Sleep is thought to be an active part of learning, with around 83% of published studies showing an association between sleep and memory[v]. Studies looking at the role of sleep in learning tend not to deprive participants of sleep, but rather teach them a task, then test them after a set interval which is either filled with normal sleep (over night or a daytime nap) or being awake; that way participants can be compared with one another the same amount of time after learning the task, but with only half the group having slept. In adults, sleep benefits all types of memory task tested. Broadly speaking, memory tasks can either be explicit, where the participant knows they are learning and actively does so, such as learning to associate word pairs, or they can be implicit, where the participant tends to be unaware they are learning, for example repeatedly performing a cued finger tapping sequence or other motor task[vi]. Explicit learning is supported by slow wave sleep during NREM periods and implicit learning is believed to be more supported by REM sleep[vii]. Indeed, boosting slow electrical activity in the brain artificially by applying a weak electric field to the head during sleep was found to actively increase explicit memory performance[viii]!
… in children, too
In children, explicit memory is supported by sleep, just like in adults, but implicit memory may not be[ix]. There’s not as much work looking at the impact of sleep on learning and memory with children as there is with adults and seemingly no studies looking at, for example, the impact of a good night’s sleep on exam performance. However, we know that sleep improves explicit memory, and performance in exams generally relies on remembering facts, which is an explicit task and is therefore likely to be sleep-dependent.
Interestingly, 75-80% of children with neurodevelopmental disorders (including Autism, epilepsy, cerebral palsy and ADHD) have chronic sleep disturbance, including difficulty falling asleep, frequently waking in the night and waking early in the morning. However, there’s very little research into the relationship between sleep and learning in these groups of children.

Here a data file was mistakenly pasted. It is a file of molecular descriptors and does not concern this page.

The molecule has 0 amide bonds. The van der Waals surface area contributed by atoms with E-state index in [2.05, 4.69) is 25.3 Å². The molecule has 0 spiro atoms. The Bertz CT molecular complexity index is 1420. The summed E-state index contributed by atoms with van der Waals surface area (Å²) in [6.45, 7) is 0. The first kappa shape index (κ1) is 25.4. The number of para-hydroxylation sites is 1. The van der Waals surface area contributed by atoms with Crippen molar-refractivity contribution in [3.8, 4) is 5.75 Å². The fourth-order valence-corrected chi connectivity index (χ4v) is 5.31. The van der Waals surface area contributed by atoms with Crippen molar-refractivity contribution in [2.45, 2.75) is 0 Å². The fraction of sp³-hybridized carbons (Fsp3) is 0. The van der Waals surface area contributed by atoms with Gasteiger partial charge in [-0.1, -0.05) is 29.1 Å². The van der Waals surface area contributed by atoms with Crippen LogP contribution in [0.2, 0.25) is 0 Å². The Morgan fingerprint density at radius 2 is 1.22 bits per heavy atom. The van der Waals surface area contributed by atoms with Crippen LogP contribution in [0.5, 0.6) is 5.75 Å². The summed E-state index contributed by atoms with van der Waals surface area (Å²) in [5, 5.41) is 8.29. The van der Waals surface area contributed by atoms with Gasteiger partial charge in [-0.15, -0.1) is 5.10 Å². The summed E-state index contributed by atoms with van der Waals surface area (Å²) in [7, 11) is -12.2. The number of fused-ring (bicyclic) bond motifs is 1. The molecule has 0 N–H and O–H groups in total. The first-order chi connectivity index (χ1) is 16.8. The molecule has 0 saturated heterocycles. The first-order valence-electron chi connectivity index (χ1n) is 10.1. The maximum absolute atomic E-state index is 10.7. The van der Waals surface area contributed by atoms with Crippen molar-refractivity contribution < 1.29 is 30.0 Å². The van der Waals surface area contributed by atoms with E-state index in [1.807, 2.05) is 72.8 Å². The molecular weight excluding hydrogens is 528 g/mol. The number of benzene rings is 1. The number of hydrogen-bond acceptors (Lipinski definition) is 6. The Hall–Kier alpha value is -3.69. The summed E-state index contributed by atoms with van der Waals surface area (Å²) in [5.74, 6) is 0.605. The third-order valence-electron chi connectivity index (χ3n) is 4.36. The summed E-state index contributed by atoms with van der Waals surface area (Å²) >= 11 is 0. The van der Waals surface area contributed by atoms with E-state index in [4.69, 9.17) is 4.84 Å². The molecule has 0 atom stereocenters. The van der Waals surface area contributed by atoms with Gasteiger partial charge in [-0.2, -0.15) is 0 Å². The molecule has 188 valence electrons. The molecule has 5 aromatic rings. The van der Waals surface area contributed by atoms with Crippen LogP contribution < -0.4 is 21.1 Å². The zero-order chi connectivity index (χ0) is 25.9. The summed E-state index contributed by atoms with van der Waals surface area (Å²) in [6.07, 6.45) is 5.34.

So get a good night’s sleep
The verdict here is a resounding neuro-hit. The extent to which sleep impacts on learning depends on the degree and duration of sleep deprivation and type of material being learned; but yes, well-rested children will perform better in the classroom in the short-term and the long-term.
Dr Robert Stickgold talks about sleep and memory at TEDx.
[iii] Molfese, D. L., Ivanenko, A., Key, A. F., Roman, A., Molfese, V. J., O’Brien, L. M., Gozal, D., Kota, S., & Hudac, C. M. (2013). A one-hour sleep restriction impacts brain processing in young children across tasks: evidence from event-related potentials. Developmental Neuropsychology, 38 (5), 317-336. doi: 10.1080/87565641.2013.799169.
[iv] Beebe, D. W., Difrancesco, M. W., Tlustos, S. J., McNally, K. A., Holland, S. K. (2009). Preliminary fMRI findings in experimentally sleep-restricted adolescents engaged in a working memory task. Behavioural and Brain Functions, 9; 5-9. doi: 10.1186/1744-9081-5-9.
[vii] Marshall, L., & Born, J. (2007). The contribution of sleep to hippocampus-dependent memory consolidation. Trends in Cognitive Sciences, 11(10), 442-450.